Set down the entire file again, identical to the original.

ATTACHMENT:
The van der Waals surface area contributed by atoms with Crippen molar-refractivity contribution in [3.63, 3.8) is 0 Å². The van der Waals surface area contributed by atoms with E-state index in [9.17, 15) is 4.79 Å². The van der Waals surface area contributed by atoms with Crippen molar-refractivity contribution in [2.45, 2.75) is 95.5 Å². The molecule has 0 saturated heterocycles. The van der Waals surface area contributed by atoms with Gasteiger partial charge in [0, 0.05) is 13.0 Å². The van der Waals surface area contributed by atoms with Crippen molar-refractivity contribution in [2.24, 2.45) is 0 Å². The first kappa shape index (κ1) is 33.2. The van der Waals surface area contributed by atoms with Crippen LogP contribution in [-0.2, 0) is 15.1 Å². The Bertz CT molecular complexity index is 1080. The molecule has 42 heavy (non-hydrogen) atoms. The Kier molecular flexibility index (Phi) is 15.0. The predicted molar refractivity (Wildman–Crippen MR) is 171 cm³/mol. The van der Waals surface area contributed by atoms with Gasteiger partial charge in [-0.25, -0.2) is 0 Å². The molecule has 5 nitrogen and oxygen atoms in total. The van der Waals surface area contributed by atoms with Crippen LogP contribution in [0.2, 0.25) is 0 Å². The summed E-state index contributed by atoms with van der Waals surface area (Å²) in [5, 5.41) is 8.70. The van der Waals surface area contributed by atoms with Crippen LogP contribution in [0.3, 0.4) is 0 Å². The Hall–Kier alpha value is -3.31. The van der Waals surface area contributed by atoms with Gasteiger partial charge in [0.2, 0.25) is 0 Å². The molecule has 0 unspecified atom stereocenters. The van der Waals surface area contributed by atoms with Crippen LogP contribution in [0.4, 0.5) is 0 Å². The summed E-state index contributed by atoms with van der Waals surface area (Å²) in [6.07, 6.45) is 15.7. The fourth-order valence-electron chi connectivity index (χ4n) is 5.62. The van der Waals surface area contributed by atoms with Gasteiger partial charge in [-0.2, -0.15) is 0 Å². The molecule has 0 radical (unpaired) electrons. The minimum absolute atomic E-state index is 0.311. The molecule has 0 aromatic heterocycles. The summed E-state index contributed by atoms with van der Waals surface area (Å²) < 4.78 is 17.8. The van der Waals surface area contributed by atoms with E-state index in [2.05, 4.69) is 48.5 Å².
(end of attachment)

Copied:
The van der Waals surface area contributed by atoms with Crippen molar-refractivity contribution in [3.63, 3.8) is 0 Å². The van der Waals surface area contributed by atoms with E-state index in [9.17, 15) is 4.79 Å². The van der Waals surface area contributed by atoms with Crippen molar-refractivity contribution in [2.45, 2.75) is 95.5 Å². The molecule has 0 saturated heterocycles. The van der Waals surface area contributed by atoms with Gasteiger partial charge in [0, 0.05) is 13.0 Å². The van der Waals surface area contributed by atoms with Crippen molar-refractivity contribution in [2.24, 2.45) is 0 Å². The first kappa shape index (κ1) is 33.2. The van der Waals surface area contributed by atoms with Crippen LogP contribution in [-0.2, 0) is 15.1 Å². The Bertz CT molecular complexity index is 1080. The molecule has 42 heavy (non-hydrogen) atoms. The Kier molecular flexibility index (Phi) is 15.0. The predicted molar refractivity (Wildman–Crippen MR) is 171 cm³/mol. The van der Waals surface area contributed by atoms with Gasteiger partial charge in [-0.25, -0.2) is 0 Å². The molecule has 5 nitrogen and oxygen atoms in total. The van der Waals surface area contributed by atoms with Crippen LogP contribution in [0.2, 0.25) is 0 Å². The summed E-state index contributed by atoms with van der Waals surface area (Å²) in [5, 5.41) is 8.70. The van der Waals surface area contributed by atoms with Crippen LogP contribution in [0.3, 0.4) is 0 Å². The Hall–Kier alpha value is -3.31. The van der Waals surface area contributed by atoms with Gasteiger partial charge in [0.2, 0.25) is 0 Å². The molecule has 0 unspecified atom stereocenters. The van der Waals surface area contributed by atoms with Crippen LogP contribution in [0.4, 0.5) is 0 Å². The summed E-state index contributed by atoms with van der Waals surface area (Å²) in [6.07, 6.45) is 15.7. The fourth-order valence-electron chi connectivity index (χ4n) is 5.62. The van der Waals surface area contributed by atoms with Gasteiger partial charge in [-0.2, -0.15) is 0 Å². The molecule has 0 radical (unpaired) electrons. The minimum absolute atomic E-state index is 0.311. The molecule has 0 aromatic heterocycles. The summed E-state index contributed by atoms with van der Waals surface area (Å²) < 4.78 is 17.8. The van der Waals surface area contributed by atoms with E-state index in [2.05, 4.69) is 48.5 Å².